Are Banks Responsive to Indirect Subsidies for Financial Inclusion in Developing Countries? Evidence from Mexico's Credit Guarantee Programs
*Names in bold indicate Presenter
The main purpose of this study is to analyze the effects of CGS on the small business financial environment. CGS are at the edge of public programs in many developing countries to improve SME development through financial access. A transition to modern commodity production systems requires better and larger financial services to support large-scale trading and transactions. Since financial inclusion to small businesses is an important policy challenge, governments expect that the financial sector will be responsive by expanding and improving its services to new and existing costumers. Therefore, it is worth analyzing whether government indirect subsidies such as Credit Guarantees are effective policy devices for SME financial development.
This study expects to find evidence of an increase in the use of financial services due to credit guarantee supply. Not only is expected an increase in commercial credit but also in savings accounts, mortgages and consumer loans. In order to examine the levels of credit guarantee supply and the factors affecting the SME’s usage of financial services, the study will use a database from the Mexican Financial System at the municipality level developed by the National Banking and Securities Commission.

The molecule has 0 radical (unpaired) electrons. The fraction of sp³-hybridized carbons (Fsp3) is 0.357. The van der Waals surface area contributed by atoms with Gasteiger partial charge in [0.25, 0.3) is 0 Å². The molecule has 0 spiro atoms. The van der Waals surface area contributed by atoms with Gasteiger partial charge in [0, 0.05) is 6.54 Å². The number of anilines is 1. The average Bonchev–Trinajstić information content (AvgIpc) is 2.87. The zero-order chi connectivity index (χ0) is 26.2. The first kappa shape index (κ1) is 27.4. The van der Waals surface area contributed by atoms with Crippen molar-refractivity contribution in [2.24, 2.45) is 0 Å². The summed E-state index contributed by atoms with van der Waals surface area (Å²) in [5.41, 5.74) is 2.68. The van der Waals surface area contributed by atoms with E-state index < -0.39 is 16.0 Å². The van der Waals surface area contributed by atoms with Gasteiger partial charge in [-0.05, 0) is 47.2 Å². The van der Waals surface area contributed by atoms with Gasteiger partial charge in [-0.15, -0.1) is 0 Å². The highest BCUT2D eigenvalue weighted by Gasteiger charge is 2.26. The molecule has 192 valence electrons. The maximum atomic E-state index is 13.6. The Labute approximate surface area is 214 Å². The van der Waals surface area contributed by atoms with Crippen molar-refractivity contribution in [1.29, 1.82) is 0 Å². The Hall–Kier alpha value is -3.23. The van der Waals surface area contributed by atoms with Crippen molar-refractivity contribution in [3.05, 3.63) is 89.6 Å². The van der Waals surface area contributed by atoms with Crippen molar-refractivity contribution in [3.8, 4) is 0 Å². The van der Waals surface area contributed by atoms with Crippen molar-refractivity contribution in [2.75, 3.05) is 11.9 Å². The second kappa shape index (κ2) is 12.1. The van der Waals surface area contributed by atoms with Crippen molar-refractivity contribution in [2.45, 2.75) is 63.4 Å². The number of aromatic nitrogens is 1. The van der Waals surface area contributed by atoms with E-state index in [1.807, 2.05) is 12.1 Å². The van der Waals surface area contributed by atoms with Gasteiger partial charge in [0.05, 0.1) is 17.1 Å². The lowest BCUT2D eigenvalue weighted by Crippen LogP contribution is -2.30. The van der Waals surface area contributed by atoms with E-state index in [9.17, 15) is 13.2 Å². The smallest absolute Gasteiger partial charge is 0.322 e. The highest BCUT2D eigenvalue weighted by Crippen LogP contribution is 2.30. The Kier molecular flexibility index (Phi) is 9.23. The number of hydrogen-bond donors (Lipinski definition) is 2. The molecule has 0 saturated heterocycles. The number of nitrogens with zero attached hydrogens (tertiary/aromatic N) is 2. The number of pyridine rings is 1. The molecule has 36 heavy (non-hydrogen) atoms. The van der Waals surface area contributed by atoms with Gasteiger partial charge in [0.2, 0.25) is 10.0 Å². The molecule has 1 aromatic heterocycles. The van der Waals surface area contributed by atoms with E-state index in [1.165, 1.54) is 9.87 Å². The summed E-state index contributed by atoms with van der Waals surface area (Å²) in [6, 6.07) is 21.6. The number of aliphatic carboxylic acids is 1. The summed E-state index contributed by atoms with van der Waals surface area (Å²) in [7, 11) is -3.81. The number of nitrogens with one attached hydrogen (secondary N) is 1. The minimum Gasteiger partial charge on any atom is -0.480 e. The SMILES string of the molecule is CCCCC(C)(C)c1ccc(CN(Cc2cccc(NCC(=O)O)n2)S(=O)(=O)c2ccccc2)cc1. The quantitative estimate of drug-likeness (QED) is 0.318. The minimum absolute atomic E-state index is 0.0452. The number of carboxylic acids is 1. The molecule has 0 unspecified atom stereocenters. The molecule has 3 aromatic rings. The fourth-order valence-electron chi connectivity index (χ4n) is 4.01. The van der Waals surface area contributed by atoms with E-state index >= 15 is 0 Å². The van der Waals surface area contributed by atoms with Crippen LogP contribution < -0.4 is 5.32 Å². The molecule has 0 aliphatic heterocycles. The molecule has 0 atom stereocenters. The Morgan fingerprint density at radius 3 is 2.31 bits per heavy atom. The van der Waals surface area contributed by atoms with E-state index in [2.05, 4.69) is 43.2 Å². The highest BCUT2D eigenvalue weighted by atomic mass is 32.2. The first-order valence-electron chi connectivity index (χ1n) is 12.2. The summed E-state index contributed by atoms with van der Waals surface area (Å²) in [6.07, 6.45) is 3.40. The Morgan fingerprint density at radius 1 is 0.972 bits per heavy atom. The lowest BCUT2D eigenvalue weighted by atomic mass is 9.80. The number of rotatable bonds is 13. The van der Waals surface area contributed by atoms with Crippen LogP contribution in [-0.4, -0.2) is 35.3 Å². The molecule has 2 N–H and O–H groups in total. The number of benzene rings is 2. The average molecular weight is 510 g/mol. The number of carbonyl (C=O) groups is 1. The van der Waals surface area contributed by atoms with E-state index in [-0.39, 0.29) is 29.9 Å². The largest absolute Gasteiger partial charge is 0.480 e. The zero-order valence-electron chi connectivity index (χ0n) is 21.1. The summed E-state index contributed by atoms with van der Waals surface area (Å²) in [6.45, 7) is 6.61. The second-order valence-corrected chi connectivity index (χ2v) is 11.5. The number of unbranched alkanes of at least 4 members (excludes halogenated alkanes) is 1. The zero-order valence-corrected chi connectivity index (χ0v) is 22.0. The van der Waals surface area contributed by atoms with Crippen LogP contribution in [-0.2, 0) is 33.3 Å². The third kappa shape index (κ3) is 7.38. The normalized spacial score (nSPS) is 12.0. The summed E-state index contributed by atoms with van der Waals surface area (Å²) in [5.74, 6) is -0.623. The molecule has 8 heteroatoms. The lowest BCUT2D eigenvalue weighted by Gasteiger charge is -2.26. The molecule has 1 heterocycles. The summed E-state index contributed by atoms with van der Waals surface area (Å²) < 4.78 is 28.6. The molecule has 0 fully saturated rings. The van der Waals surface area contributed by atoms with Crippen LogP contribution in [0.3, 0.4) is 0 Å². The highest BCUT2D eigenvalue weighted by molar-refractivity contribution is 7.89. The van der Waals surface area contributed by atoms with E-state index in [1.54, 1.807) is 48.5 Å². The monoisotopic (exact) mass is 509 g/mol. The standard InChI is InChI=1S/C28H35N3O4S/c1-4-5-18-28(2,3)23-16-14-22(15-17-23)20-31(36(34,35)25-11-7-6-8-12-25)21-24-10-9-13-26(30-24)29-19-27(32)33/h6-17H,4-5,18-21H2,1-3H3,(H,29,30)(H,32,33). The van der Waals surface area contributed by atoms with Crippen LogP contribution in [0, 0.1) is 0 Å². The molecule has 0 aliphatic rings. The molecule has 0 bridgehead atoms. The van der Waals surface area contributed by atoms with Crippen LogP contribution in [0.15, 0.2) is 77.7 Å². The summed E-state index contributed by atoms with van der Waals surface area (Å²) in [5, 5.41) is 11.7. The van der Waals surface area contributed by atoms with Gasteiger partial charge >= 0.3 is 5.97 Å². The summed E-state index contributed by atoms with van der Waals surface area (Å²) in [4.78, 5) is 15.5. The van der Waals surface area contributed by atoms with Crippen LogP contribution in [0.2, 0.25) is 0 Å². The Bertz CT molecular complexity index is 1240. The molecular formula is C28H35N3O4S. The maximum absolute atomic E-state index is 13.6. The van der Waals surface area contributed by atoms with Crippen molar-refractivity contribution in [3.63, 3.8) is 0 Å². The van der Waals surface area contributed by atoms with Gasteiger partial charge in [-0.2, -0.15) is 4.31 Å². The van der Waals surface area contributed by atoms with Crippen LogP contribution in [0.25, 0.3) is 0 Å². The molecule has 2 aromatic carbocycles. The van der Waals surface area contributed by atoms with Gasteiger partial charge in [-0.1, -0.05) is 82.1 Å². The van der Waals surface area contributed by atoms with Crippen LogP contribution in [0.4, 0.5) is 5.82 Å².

Time series for the amounts covered in guarantee schemes by second-tier institutions from July 2009 to July 2012 on a monthly basis will be cointegrated with time series of savings accounts, commercial loans, mortgages and consumer loans through a Vector Autoregression Model (VAR). The dynamic behavior of such series will provide some insights regarding the structural inference and causal impacts of this kind of indirect subsidies on the SME’s financial environment. Whether CGS are considered as shocks to SME’s capital, an impulse response is expected in the operation dynamics of private financing institutions. Controlling for different SME’s economic activities which CGS are aimed at, the findings would have implications for the design and implementation of financial accessibility programs in order to maximize responses from the financial sector.